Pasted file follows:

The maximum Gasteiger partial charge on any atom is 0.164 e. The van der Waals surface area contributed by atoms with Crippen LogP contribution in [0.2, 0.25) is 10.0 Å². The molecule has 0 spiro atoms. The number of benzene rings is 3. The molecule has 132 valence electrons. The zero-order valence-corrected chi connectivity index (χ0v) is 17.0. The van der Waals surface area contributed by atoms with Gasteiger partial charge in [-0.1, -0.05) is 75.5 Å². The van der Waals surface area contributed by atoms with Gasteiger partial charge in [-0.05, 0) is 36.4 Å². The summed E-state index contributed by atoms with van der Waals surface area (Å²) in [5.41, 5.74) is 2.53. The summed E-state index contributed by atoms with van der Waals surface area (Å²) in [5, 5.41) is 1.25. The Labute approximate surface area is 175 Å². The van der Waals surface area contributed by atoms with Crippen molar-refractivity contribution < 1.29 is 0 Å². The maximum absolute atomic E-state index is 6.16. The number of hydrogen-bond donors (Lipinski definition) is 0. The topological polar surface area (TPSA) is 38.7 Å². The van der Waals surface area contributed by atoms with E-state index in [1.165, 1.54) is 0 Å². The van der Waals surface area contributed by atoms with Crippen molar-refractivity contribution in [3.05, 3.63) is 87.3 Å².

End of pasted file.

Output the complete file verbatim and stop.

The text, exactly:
The maximum Gasteiger partial charge on any atom is 0.164 e. The van der Waals surface area contributed by atoms with Crippen LogP contribution in [0.2, 0.25) is 10.0 Å². The molecule has 0 spiro atoms. The number of benzene rings is 3. The molecule has 132 valence electrons. The zero-order valence-corrected chi connectivity index (χ0v) is 17.0. The van der Waals surface area contributed by atoms with Gasteiger partial charge in [-0.1, -0.05) is 75.5 Å². The van der Waals surface area contributed by atoms with Gasteiger partial charge in [-0.05, 0) is 36.4 Å². The summed E-state index contributed by atoms with van der Waals surface area (Å²) in [5.41, 5.74) is 2.53. The summed E-state index contributed by atoms with van der Waals surface area (Å²) in [5, 5.41) is 1.25. The Labute approximate surface area is 175 Å². The van der Waals surface area contributed by atoms with Crippen molar-refractivity contribution < 1.29 is 0 Å². The maximum absolute atomic E-state index is 6.16. The number of hydrogen-bond donors (Lipinski definition) is 0. The topological polar surface area (TPSA) is 38.7 Å². The van der Waals surface area contributed by atoms with E-state index in [1.165, 1.54) is 0 Å². The van der Waals surface area contributed by atoms with Crippen molar-refractivity contribution in [3.05, 3.63) is 87.3 Å².